With the global pandemic still at large, as the Delta variant sparks a new cause for concern, social distancing and quarantines are still the primary solutions apart from vaccinations to keep the COVID-19 numbers down.
The global pandemic started nearly two years ago, and Australians have been quarantining for about the same amount of time.
It might not be so bad for introverts since the changes they’ve had to go through are minimal, but there is still debate about whether they have “fared better.”
After all, wouldn’t we still appreciate the option to choose to lay on the couch multiple days in a row and catch up on Netflix rather than having it mandated?
On the other hand, Extroverts needed a lot of adjustment, as having plenty of alone time is a foreign concept.
It seems there has been some difficulty adjusting to life after lockdown wherever you sit on the spectrum.
With the extension of lockdowns and restrictions, many are acclimatising to and some even embracing a socially distanced lifestyle.
Experts have argued that the nature of work and the workplace has changed forever and that we should no longer expect employers to come into the office if they can be just as productive in their own environment.
In fact, new data shows that 20% of the global workforce could work from home 3-to-5 days a week.
Something people experience when it’s their first time going out after extended periods in isolation is that everything seems unfamiliar. It’s not unusual for us to feel like we’ve forgotten how to socialise.
This phenomenon has been dubbed the “social hangover.”
What’s a social hangover?
Aside from the awkward sensation those of us with introversion go through when hanging out with our friends or family for the first time after lockdown, a sense of exhaustion can also follow when experiencing a social hangover.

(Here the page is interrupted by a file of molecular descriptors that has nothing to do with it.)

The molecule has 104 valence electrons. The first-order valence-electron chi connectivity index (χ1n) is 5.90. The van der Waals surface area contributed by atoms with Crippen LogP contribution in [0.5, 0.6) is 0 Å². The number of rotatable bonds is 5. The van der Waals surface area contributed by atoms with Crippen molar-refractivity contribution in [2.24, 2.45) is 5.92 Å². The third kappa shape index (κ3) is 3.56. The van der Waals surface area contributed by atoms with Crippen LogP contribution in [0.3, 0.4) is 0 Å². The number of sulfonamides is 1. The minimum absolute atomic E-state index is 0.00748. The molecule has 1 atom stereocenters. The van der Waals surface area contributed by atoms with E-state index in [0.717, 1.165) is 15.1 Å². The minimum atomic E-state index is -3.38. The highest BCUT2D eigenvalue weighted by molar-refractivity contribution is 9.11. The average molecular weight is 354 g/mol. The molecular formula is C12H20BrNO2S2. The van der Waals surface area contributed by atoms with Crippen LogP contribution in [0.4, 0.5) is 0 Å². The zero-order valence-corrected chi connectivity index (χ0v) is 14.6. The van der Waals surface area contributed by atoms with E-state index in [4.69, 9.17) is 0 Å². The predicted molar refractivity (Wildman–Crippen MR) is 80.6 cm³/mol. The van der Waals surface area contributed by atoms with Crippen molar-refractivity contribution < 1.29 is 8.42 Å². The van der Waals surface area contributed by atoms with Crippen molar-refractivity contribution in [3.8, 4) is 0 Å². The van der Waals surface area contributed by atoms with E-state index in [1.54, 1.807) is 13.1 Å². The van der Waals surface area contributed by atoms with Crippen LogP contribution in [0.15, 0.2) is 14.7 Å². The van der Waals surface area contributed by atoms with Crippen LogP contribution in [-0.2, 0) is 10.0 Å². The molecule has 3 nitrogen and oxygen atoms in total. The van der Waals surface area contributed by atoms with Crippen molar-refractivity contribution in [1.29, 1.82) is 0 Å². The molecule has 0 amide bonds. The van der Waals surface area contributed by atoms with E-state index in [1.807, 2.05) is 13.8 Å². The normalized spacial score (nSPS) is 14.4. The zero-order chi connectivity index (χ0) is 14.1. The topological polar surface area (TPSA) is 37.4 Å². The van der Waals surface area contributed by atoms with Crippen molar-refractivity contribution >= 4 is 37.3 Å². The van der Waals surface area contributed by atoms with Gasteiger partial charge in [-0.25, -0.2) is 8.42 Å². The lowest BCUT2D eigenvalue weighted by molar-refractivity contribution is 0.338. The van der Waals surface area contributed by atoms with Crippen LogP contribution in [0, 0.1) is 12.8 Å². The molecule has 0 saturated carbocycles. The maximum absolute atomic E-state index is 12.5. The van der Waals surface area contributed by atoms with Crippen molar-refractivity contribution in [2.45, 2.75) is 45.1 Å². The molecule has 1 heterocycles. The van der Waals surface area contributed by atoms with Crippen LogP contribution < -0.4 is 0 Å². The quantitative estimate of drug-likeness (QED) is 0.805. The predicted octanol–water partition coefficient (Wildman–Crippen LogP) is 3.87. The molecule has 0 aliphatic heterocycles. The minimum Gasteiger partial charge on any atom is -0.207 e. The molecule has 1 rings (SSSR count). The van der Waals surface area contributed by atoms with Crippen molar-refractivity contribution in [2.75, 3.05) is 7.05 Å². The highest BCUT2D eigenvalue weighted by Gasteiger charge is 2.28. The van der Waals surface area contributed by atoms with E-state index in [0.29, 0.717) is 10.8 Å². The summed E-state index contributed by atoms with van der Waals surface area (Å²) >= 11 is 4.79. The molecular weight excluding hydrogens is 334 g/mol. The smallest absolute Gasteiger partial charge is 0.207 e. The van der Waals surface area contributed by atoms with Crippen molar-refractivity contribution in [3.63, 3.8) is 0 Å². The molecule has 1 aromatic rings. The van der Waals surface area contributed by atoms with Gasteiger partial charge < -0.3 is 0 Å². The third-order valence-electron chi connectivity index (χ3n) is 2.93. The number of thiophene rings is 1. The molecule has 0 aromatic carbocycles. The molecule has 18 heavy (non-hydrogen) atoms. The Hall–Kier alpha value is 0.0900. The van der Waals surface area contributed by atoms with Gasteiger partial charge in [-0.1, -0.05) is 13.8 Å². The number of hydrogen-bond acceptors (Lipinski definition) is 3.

Regardless of if you’re a natural extrovert or an introvert, you can be susceptible to a feeling of depletion after a taste of the social interaction that you went without for a long time.
Even if you used to enjoy socialising, it could still happen to you, but it’s not something you need to be worried about. 🙇♀️
Think of it like hitting the gym after months or years without any physical activity or exercise; your body would be in shock and likely, sore the next few days.
That’s what it’s like for our social skills; even small talks may seem like a heavy burden while you’re warming up.
Why do we experience social hangovers?
Enjoying the downtime
With the hustle and bustle of juggling life, family, and careers, it’s not unusual that we feel like we need plenty of alone time. Despite the obvious downsides, the quarantine has been a godsend for those who needed a break.
Our fast-paced lives have started to slow down; we stopped losing hours of the day in rush hour traffic and on commutes — leaving us with A LOT of time for self-discovery and self-love.
Extroverts have learned to appreciate the solace and quiet time after being isolated for a year and a half. 🧘
It’s not surprising either, consider Anxiety disorders are one of the most common mental illnesses. Affecting 1 in 4 Australians at some stage in their life; that’s over 2 million of us in a given year! (So you’re not alone.)
On top of the factor of burnout contributing to anxiety, research shows that Australian women were more likely to do unpaid work during the Covid recession; and are also expected to pick up more of the housework and homeschooling duties.
Becoming attuned to the people we live with
When you live with a roommate, a partner, friends, or family, chances are, you’ve gotten accustomed to interacting with the same group of people. Being in different social situations with other people has become a foreign experience.
Feeling like we forgot how to socialise
There’s no use blaming anyone if they feel like they’ve forgotten the ins and outs of socialising with different groups of people.